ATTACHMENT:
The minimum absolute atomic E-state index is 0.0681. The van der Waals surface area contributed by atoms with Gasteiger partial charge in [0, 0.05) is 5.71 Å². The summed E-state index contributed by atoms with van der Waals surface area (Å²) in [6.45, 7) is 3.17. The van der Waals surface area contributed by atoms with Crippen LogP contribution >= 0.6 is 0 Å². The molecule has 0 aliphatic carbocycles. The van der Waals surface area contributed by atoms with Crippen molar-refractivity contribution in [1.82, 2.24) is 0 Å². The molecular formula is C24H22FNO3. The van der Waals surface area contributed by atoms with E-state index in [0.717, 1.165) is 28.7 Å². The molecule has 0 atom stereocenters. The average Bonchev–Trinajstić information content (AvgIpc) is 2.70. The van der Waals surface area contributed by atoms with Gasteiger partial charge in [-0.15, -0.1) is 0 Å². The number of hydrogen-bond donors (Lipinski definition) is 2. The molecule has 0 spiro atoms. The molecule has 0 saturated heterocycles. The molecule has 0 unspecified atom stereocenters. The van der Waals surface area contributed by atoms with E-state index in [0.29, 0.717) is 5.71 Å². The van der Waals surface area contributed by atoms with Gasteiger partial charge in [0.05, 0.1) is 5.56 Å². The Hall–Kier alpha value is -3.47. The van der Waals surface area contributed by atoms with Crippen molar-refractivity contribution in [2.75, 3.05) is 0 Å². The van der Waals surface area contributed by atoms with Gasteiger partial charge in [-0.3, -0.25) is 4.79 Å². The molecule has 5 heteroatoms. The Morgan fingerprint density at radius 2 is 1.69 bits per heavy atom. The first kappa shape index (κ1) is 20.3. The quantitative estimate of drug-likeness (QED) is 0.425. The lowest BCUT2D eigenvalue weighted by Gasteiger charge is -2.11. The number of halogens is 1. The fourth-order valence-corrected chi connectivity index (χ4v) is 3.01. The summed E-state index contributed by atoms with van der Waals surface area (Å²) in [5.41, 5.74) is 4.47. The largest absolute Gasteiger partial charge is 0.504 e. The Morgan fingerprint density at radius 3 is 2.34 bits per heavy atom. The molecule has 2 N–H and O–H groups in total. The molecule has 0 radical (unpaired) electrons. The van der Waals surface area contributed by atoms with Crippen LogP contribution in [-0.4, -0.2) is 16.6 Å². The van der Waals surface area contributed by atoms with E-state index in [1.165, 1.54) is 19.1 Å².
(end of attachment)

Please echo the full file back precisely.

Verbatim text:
The minimum absolute atomic E-state index is 0.0681. The van der Waals surface area contributed by atoms with Gasteiger partial charge in [0, 0.05) is 5.71 Å². The summed E-state index contributed by atoms with van der Waals surface area (Å²) in [6.45, 7) is 3.17. The van der Waals surface area contributed by atoms with Crippen LogP contribution >= 0.6 is 0 Å². The molecule has 0 aliphatic carbocycles. The van der Waals surface area contributed by atoms with Crippen molar-refractivity contribution in [1.82, 2.24) is 0 Å². The molecular formula is C24H22FNO3. The van der Waals surface area contributed by atoms with E-state index in [0.717, 1.165) is 28.7 Å². The molecule has 0 atom stereocenters. The average Bonchev–Trinajstić information content (AvgIpc) is 2.70. The van der Waals surface area contributed by atoms with Gasteiger partial charge in [-0.15, -0.1) is 0 Å². The number of hydrogen-bond donors (Lipinski definition) is 2. The molecule has 0 spiro atoms. The molecule has 0 saturated heterocycles. The molecule has 0 unspecified atom stereocenters. The van der Waals surface area contributed by atoms with E-state index in [0.29, 0.717) is 5.71 Å². The van der Waals surface area contributed by atoms with Gasteiger partial charge in [0.05, 0.1) is 5.56 Å². The Hall–Kier alpha value is -3.47. The van der Waals surface area contributed by atoms with Crippen molar-refractivity contribution in [2.75, 3.05) is 0 Å². The van der Waals surface area contributed by atoms with Gasteiger partial charge in [-0.3, -0.25) is 4.79 Å². The molecule has 5 heteroatoms. The Morgan fingerprint density at radius 2 is 1.69 bits per heavy atom. The first kappa shape index (κ1) is 20.3. The quantitative estimate of drug-likeness (QED) is 0.425. The lowest BCUT2D eigenvalue weighted by Gasteiger charge is -2.11. The number of halogens is 1. The fourth-order valence-corrected chi connectivity index (χ4v) is 3.01. The summed E-state index contributed by atoms with van der Waals surface area (Å²) in [5.41, 5.74) is 4.47. The largest absolute Gasteiger partial charge is 0.504 e. The Morgan fingerprint density at radius 3 is 2.34 bits per heavy atom. The molecule has 2 N–H and O–H groups in total. The molecule has 0 radical (unpaired) electrons. The van der Waals surface area contributed by atoms with Crippen LogP contribution in [-0.4, -0.2) is 16.6 Å². The van der Waals surface area contributed by atoms with E-state index in [1.165, 1.54) is 19.1 Å².